More and more families are taking cycling holidays. For families who already love cycling together, it’s the perfect way to celebrate a shared hobby. Cycling fanatics won’t need any persuading to pack the bikes and go in search of warmer weather and steeper slopes.
But if you’re not much of a cyclist, why would you give up your week by the pool? Well, a cycling holiday is a great way to fall in love with cycling, and to enjoy all the health benefits of a more active lifestyle. You can take it as easy you as like, choose a destination with plenty of easy routes on flat terrain, and you’ll still feel fitter at the end of it. And let’s face it, you can’t go to the beach every year. Cycling can also provide a more authentic experience of a foreign country, away from the tourist hotspots.
So, you’ve decided to give it a try. What do you need to think about before you pack? Take all the usual precautions, of course. Check and re-check your bookings. Because kids’ passports go out of date more often than adults’ passports, it’s always a good idea to check the dates. Now you can think about getting ready to cycle:
Taking your own bikes
There are arguments for and against taking your own bikes on holiday (if you have them). Renting bikes is an increasingly good options. Those parts of the world where cycling tourism is a growth area are seeing more companies offering a range of rental options. The main advantage of renting is that you don’t have to transport your bikes, but another advantage is that most rental companies will also take care of your equipment and insurance.
On the other hand, your own bikes are guaranteed to be comfortable on long rides, and you know all their little quirks. If they have big quirks, get them fixed before you go! Even brand new bikes should be checked thoroughly. Replace worn tyres and brake pads, and pack plenty of spares. Your bike will be working in different conditions than it’s used to—hopefully warmer and perhaps on tougher terrain—so it might experience more wear and tear than usual. Don’t forget repair kits, and make sure you know how to use them. You might have repaired a hundred flat tyres, but it’s still a good idea to check you’re doing it right. You can find good how-to videos online.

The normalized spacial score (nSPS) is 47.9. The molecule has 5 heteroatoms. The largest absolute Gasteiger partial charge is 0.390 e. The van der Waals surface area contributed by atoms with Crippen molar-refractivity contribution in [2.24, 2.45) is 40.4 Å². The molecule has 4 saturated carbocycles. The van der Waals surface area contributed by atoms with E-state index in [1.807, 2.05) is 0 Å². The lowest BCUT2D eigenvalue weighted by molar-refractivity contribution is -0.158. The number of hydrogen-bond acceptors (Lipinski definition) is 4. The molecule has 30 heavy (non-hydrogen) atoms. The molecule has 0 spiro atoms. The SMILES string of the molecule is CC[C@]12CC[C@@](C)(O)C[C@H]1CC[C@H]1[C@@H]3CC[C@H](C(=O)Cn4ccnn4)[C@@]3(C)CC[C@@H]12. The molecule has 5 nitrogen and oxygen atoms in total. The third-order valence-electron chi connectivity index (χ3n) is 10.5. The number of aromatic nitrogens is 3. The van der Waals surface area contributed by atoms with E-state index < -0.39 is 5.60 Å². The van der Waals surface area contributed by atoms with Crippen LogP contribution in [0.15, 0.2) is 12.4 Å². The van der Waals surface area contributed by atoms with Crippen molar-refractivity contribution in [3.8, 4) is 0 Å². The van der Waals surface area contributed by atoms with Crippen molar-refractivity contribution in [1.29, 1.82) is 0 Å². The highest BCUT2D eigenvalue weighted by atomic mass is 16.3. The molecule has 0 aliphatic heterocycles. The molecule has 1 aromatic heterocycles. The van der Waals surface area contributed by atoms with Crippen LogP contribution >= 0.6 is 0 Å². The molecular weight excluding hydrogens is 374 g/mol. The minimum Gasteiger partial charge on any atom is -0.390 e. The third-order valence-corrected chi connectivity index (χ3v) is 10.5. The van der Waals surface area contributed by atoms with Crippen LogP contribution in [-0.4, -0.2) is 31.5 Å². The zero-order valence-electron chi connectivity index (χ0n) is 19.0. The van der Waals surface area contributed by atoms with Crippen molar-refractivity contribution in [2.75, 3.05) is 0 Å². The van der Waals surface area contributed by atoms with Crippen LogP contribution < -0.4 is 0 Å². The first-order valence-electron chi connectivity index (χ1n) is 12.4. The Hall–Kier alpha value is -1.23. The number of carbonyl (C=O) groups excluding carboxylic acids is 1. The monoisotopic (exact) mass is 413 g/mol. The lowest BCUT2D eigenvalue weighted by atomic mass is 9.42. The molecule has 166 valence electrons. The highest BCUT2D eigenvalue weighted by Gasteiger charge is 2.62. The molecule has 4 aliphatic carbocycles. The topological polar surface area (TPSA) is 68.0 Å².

Spare helmets are essential, because a bike helmet is useless after an impact. Pack them tightly so they don’t get impacted while you’re travelling to your starting point. Other must-haves are hi-vis clothing, extra reflectors and a first-aid kit. Make sure there’s nothing missing from your first-aid kit before it’s stowed.
Prepare for all weathers
You’ll be hoping for blue skies and sunny vistas every day of your holiday, but sadly there are no guarantees. If the skies open while you’re on a cycling holiday you can’t just duck into your hotel. Wherever you’re going, prepare for less than ideal weather. Pack things which you can layer to adjust to different conditions: lightweight tops, rainproof jackets, leggings.
Most importantly, make sure you prepare properly for the perfect weather you’re expecting (and deserve!) Pack even more suncream than you think you’ll need. While you’re cycling, you’ll sweat through your protection more quickly than you would by the pool. Everyone should have sunglasses, and wear them. On a sunny day, light reflected from the road is a real hazard. Without sunglasses you’ll be at risk of headaches and in the long term severe eye damage.